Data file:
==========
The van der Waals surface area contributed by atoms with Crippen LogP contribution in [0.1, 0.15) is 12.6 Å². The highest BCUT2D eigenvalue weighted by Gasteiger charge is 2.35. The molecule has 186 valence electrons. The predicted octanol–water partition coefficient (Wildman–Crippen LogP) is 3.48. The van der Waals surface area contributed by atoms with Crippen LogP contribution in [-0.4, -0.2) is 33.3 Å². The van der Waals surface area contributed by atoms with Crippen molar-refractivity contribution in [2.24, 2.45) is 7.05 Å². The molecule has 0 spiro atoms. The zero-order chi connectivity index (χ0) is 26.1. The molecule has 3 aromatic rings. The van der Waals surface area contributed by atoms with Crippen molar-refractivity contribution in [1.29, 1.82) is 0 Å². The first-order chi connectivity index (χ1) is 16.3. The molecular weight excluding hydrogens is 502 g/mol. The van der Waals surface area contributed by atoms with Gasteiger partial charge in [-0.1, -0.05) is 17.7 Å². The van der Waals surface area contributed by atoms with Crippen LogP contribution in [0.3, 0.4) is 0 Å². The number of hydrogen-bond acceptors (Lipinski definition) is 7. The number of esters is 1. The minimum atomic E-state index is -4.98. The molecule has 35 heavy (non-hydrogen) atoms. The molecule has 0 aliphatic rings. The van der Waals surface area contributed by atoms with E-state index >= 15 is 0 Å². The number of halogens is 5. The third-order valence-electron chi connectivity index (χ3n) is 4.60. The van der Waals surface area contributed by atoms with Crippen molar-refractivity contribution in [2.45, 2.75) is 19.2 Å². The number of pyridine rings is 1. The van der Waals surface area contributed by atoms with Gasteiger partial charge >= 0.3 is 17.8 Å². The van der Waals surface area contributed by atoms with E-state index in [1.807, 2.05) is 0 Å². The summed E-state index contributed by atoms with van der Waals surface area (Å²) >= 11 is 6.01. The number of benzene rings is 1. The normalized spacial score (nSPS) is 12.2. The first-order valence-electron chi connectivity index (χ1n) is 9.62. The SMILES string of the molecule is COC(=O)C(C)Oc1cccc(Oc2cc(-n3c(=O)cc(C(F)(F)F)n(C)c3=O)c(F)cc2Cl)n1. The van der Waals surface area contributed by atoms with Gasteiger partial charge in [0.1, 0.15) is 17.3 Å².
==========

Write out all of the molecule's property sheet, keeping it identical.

The van der Waals surface area contributed by atoms with Crippen LogP contribution in [0.1, 0.15) is 12.6 Å². The highest BCUT2D eigenvalue weighted by Gasteiger charge is 2.35. The molecule has 186 valence electrons. The predicted octanol–water partition coefficient (Wildman–Crippen LogP) is 3.48. The van der Waals surface area contributed by atoms with Crippen LogP contribution in [-0.4, -0.2) is 33.3 Å². The van der Waals surface area contributed by atoms with Crippen molar-refractivity contribution in [2.24, 2.45) is 7.05 Å². The molecule has 0 spiro atoms. The zero-order chi connectivity index (χ0) is 26.1. The molecule has 3 aromatic rings. The van der Waals surface area contributed by atoms with Crippen molar-refractivity contribution in [1.29, 1.82) is 0 Å². The first-order chi connectivity index (χ1) is 16.3. The molecular weight excluding hydrogens is 502 g/mol. The van der Waals surface area contributed by atoms with Gasteiger partial charge in [-0.1, -0.05) is 17.7 Å². The van der Waals surface area contributed by atoms with Crippen LogP contribution in [0.3, 0.4) is 0 Å². The number of hydrogen-bond acceptors (Lipinski definition) is 7. The number of esters is 1. The minimum atomic E-state index is -4.98. The molecule has 35 heavy (non-hydrogen) atoms. The molecule has 0 aliphatic rings. The van der Waals surface area contributed by atoms with E-state index >= 15 is 0 Å². The number of halogens is 5. The third-order valence-electron chi connectivity index (χ3n) is 4.60. The van der Waals surface area contributed by atoms with Crippen molar-refractivity contribution in [2.45, 2.75) is 19.2 Å². The number of pyridine rings is 1. The van der Waals surface area contributed by atoms with Gasteiger partial charge >= 0.3 is 17.8 Å². The van der Waals surface area contributed by atoms with E-state index in [1.807, 2.05) is 0 Å². The summed E-state index contributed by atoms with van der Waals surface area (Å²) >= 11 is 6.01. The number of benzene rings is 1. The normalized spacial score (nSPS) is 12.2. The first-order valence-electron chi connectivity index (χ1n) is 9.62. The SMILES string of the molecule is COC(=O)C(C)Oc1cccc(Oc2cc(-n3c(=O)cc(C(F)(F)F)n(C)c3=O)c(F)cc2Cl)n1. The van der Waals surface area contributed by atoms with Gasteiger partial charge in [0.1, 0.15) is 17.3 Å².